Have you ever wondered why you don’t see many bumblebees in early spring? In fact, in my case, when I spot my first large bee of the year, I automatically call it a bumblebee. However, more often than not, the bee turns out to be a carpenter bee. Unlike bumblebees, carpenter bees have shiny, hairless abdomens and frequently hover.
The truth of the matter is very few bumblebees are flying about in early spring. It seems the only bumblebees we see at this time of the year are queens (fertilized females). All of the other members of their colony died when the flowers disappeared the previous year.
Queens are able to survive frigid temperatures is because a chemical called glycol flows through their bodies. This substance prevents the bumblebees’ blood from freezing.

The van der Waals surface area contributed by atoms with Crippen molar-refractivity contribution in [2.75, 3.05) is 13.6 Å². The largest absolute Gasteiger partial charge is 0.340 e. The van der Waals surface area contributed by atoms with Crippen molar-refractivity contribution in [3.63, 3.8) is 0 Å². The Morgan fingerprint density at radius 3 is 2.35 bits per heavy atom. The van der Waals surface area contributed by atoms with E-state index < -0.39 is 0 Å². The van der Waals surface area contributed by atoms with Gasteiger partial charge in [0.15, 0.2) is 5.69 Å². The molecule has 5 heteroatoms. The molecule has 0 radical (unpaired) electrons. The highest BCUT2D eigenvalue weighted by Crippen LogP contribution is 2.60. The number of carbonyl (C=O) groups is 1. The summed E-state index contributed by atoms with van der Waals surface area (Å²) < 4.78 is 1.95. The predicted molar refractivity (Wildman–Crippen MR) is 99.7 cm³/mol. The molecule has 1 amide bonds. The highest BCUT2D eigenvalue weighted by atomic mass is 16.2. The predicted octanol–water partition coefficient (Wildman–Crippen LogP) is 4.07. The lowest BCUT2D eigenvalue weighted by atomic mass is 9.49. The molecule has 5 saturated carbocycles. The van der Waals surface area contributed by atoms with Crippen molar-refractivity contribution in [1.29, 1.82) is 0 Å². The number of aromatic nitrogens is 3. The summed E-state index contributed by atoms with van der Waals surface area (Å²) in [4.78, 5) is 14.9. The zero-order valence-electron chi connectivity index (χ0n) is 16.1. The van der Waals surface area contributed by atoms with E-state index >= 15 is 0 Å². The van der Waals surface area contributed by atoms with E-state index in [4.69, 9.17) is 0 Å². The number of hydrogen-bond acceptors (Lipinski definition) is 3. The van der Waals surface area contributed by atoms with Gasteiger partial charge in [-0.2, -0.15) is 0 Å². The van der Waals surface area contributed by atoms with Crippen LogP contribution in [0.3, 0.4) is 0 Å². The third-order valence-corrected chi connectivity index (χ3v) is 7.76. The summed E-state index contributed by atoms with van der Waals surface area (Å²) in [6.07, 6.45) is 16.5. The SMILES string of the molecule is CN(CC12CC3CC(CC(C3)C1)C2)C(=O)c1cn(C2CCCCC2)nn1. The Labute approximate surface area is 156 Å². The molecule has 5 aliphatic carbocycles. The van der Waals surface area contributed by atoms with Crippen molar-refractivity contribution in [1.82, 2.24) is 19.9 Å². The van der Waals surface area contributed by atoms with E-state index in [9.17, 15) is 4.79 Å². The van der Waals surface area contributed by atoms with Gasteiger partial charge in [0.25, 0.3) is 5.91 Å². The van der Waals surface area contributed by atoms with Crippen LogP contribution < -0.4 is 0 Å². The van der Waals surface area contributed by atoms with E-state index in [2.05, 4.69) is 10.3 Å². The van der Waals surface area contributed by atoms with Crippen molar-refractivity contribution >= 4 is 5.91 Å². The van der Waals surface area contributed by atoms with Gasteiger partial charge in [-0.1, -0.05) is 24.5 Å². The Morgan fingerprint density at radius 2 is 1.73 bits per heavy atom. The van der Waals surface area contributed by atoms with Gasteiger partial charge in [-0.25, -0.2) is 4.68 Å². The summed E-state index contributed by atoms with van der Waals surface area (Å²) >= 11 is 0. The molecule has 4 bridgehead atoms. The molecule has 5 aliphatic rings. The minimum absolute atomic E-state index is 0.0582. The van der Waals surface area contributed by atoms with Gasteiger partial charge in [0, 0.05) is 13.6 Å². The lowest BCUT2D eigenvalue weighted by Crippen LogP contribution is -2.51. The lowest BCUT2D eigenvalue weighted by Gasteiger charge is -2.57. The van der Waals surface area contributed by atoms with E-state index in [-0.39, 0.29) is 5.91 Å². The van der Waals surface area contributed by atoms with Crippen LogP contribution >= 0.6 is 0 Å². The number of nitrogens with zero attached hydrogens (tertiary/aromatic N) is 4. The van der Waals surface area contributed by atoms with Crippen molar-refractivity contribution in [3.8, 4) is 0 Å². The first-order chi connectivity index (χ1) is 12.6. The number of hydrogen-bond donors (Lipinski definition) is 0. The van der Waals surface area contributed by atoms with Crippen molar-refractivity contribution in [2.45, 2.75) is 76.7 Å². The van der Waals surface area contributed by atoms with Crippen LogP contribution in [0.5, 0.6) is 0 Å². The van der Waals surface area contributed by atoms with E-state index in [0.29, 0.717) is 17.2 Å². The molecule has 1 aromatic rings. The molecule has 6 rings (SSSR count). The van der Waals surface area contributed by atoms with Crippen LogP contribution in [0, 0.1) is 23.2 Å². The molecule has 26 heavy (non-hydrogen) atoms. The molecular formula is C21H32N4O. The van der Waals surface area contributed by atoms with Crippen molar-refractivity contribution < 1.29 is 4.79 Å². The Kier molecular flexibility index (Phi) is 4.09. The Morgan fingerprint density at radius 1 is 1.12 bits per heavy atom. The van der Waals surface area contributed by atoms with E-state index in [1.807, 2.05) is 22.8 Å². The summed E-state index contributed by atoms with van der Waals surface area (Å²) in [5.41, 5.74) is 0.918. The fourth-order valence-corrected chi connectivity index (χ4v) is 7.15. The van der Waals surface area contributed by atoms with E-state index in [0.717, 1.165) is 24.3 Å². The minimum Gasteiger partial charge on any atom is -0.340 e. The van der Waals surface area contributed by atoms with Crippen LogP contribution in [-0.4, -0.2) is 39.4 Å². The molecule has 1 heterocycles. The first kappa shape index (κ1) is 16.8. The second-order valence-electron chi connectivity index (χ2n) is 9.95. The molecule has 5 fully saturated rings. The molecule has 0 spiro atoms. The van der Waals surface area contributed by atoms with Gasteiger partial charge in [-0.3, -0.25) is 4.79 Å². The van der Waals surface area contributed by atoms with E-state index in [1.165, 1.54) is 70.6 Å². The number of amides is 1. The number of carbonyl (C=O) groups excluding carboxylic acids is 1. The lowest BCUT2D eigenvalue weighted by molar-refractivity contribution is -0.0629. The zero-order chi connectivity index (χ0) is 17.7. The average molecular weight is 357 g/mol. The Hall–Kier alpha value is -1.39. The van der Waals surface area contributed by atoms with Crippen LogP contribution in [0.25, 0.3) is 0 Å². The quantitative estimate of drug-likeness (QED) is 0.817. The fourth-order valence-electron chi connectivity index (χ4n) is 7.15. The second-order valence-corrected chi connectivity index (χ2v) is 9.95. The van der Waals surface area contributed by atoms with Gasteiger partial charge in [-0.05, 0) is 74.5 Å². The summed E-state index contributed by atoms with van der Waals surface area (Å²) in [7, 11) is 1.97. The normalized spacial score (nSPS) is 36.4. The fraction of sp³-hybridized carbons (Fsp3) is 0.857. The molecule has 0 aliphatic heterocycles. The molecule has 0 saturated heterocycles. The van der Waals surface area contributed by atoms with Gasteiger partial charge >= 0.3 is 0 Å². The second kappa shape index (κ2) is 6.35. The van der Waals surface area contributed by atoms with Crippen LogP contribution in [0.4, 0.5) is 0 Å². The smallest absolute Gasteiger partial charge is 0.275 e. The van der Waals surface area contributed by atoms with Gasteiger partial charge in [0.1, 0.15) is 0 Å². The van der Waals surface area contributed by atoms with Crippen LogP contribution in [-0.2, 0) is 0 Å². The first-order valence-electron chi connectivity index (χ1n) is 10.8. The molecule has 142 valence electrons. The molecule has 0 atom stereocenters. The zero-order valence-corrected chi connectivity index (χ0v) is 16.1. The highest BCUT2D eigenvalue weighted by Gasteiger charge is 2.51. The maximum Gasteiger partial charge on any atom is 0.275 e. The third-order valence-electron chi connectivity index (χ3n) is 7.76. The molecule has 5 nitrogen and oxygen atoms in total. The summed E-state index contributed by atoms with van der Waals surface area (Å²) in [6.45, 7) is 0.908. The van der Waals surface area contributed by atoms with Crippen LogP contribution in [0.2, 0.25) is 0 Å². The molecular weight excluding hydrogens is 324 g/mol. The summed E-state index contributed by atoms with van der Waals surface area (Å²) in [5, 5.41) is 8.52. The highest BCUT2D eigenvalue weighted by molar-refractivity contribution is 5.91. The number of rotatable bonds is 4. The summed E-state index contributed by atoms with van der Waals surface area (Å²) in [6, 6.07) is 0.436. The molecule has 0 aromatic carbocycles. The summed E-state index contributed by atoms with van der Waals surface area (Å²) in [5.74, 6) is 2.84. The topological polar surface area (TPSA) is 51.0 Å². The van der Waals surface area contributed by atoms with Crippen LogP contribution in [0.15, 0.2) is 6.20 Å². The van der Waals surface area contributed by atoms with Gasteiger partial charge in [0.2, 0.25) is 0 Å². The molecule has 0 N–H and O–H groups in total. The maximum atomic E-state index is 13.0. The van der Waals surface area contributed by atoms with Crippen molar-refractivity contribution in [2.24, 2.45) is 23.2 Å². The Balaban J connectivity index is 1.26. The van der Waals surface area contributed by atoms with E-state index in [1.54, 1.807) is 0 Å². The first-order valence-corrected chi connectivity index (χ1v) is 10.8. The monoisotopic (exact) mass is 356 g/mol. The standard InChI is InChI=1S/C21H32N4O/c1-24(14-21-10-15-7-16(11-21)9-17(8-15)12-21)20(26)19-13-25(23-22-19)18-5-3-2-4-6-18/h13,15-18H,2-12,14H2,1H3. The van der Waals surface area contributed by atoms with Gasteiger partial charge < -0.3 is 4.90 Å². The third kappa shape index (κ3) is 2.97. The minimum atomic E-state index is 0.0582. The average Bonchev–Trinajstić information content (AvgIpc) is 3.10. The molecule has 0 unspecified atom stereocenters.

Once spring arrives and temperatures rise, even a few degrees above freezing, the queens emerge. When you do see them they are either trying of find flowers where they can consume much-needed food, or looking for burrows where they can lay their eggs and begin a new colony. At times, they will even nest in above ground cavities such as bird nesting boxes.
That’s interesting about the queen bumble bees having glycol so they can survive the winter- like anti-freeze!
Was out pruning today and was buzzed by what I thought was a bumble bee – must have been a carpenter bee. Will look closer to identify tomorrow. Great information. Thanks!
On Sun, Mar 18, 2018 at 5:34 PM, backyardwildlifeconnection wrote:
> backyardwildlifeconnection by Terry W.Johnson posted: ” Have you > ever wondered why you don’t see many bumblebees in early spring? In fact, > in my case, when I spot my first large bee of the year, I automatically > call it a bumblebee. However, more often than not, the bee turns out to > be a carpenter be” >
Thanks for the comment. I went a long time not distinguishing between carpenter and bumblebees. Now I do it all of the time. It is interesting to see which I see by season and at what plants they use.